For not having been issued as a single, “Narcolepsy” tends to be a pretty pliable tune: I once witnessed a university food court employee rocking out on air guitar to it at work and in their live show they were known to throw an “I Will Follow” teaser right in the middle of its up-tempo part.
 To its credit, just now I think I did notice something pretty interesting about this terrible vocal, that the second emission seems to be just the first one played backwards, which is sort of foolish but which I sort of commend too if it’s on the part of a band making its production debut and wanting to have some “sophomoric” fun, literally, as in this instance it is.
 This brings me to another very interesting discussion point on Blue: the song “Slow Motion,” which exists on the album as a brief instrumental and on the best-of, as well, as a poisonous, noir horror show of lyrical ghetto life in San Francisco. The latter, extended, five-minute version is easily the raciest thing the band ever did, with graphic accounts of sadistic murder, explainable or unexplained, and the sort of hopelessness of urban decay so grim that it almost seems beautiful, or so the song’s lyrical narrator is forced to believe, out of almost animalistic necessity. Also, you’ll never believe me, but there’s ANOTHER version of the song out there too, and was on my original, 1999 pressing of the album CD, which was like a sort of brief, three-minute album track featuring only the chorus’ lyrics, and not the violent, expressionist verses. In a way, you might say, this was the most “listenable” of all the three, and now tragically I can’t seem to find it on YouTube, and certainly not on Spotify or main streaming, or I would have embedded it in this post. Another interesting tidbit is that on the original pressing, “Slow Motion” wasn’t the closeur but rather track 11, leaving things to build nicely and climactically to the sprawling, magnanimous “Darkness” on track 12, and “Darwin” for a pithy, sort of jazzily unassuming closeur. I vastly preferred this former sequencing, I have to say.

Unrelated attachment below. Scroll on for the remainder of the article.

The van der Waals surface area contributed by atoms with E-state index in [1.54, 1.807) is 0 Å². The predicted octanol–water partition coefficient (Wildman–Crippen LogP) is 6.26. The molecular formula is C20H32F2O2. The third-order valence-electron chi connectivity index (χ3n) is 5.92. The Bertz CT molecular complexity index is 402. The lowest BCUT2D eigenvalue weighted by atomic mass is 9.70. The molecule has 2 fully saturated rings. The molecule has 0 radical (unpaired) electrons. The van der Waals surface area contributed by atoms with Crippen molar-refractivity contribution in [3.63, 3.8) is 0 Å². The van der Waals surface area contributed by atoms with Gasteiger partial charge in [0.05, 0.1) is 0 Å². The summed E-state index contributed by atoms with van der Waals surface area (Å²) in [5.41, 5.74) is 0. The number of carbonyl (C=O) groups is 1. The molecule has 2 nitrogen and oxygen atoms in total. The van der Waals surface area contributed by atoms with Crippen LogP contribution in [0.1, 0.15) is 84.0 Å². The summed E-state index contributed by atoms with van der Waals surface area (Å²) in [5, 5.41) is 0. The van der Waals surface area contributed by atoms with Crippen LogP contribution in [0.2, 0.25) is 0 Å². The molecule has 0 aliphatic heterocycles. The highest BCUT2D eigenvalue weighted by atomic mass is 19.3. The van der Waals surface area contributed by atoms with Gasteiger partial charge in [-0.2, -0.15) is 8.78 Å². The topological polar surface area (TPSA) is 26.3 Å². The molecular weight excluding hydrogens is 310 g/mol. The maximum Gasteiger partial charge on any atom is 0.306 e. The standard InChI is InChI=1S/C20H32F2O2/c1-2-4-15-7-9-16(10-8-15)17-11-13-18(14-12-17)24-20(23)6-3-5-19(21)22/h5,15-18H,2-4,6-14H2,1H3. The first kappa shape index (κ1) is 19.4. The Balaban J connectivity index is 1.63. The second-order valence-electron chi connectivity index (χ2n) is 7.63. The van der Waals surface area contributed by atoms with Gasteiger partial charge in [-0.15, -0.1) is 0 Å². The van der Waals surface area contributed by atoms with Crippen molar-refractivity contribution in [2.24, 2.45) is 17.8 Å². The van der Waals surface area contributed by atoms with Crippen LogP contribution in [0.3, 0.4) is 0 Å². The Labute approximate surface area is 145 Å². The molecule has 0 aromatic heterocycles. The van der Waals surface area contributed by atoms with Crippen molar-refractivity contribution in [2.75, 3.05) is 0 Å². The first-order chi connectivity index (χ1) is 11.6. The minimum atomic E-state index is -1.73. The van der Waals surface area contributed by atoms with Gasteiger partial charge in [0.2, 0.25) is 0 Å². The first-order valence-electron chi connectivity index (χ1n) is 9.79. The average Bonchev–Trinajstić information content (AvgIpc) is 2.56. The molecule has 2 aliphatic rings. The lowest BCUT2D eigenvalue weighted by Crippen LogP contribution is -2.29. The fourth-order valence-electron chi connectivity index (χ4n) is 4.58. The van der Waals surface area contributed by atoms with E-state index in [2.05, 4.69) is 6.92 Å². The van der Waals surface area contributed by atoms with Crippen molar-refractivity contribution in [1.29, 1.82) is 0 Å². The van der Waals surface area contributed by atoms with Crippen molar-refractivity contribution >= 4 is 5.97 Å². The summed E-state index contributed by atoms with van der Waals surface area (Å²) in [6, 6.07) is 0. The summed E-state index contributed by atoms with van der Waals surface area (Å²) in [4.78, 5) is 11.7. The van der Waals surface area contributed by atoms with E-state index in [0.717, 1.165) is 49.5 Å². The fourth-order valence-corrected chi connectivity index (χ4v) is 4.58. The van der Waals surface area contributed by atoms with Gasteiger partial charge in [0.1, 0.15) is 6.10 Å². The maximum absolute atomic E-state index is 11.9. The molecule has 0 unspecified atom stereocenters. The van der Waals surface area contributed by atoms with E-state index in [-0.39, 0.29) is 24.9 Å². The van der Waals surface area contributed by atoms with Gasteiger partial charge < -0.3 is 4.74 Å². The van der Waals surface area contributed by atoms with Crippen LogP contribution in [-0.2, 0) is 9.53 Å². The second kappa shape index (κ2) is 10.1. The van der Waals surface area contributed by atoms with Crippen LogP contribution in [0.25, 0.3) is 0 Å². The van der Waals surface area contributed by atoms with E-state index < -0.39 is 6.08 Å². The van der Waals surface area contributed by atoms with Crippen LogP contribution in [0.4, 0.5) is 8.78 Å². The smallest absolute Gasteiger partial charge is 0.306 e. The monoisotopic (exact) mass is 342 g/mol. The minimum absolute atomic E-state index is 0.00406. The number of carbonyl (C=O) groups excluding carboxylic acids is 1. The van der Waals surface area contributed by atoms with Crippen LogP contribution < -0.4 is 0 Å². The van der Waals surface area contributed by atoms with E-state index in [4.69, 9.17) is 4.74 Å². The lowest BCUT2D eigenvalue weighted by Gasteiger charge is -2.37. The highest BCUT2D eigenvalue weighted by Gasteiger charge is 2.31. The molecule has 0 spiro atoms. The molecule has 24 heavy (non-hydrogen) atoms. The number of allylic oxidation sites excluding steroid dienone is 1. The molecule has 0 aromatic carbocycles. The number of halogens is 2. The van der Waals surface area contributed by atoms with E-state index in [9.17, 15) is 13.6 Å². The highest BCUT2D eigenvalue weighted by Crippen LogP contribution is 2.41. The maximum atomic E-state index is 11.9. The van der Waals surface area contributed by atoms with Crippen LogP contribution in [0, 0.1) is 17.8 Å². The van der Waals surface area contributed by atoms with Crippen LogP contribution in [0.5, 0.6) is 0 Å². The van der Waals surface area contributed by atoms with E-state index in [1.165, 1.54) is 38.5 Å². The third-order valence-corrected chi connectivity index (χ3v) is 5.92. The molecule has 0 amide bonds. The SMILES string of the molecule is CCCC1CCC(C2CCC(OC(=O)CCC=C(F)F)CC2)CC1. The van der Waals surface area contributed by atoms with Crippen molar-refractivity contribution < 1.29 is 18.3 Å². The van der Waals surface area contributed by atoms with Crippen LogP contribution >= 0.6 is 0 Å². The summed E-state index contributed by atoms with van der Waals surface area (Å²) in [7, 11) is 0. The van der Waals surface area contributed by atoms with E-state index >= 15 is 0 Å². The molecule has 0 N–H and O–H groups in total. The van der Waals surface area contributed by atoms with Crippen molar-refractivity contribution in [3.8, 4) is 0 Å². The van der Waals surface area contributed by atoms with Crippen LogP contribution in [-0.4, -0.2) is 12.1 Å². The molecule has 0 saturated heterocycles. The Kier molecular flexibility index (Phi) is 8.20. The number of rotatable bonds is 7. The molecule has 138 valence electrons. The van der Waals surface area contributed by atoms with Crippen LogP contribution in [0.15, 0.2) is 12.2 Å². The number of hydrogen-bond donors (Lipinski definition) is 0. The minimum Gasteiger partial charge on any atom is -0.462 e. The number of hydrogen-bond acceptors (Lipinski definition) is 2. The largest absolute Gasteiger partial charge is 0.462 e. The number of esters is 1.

This is of course apart from the entirely ignorable “Cadogan/Salazar” outfit, which apparently just played old Third Eye Blind songs and didn’t seem to dress them up in many if any compelling modulations.
 The Hives make beautiful light of this sort of master/slave dichotomy in “B is for Brutus”: “If you do it / Do it good / Brutus / Real good / Like a little man should”.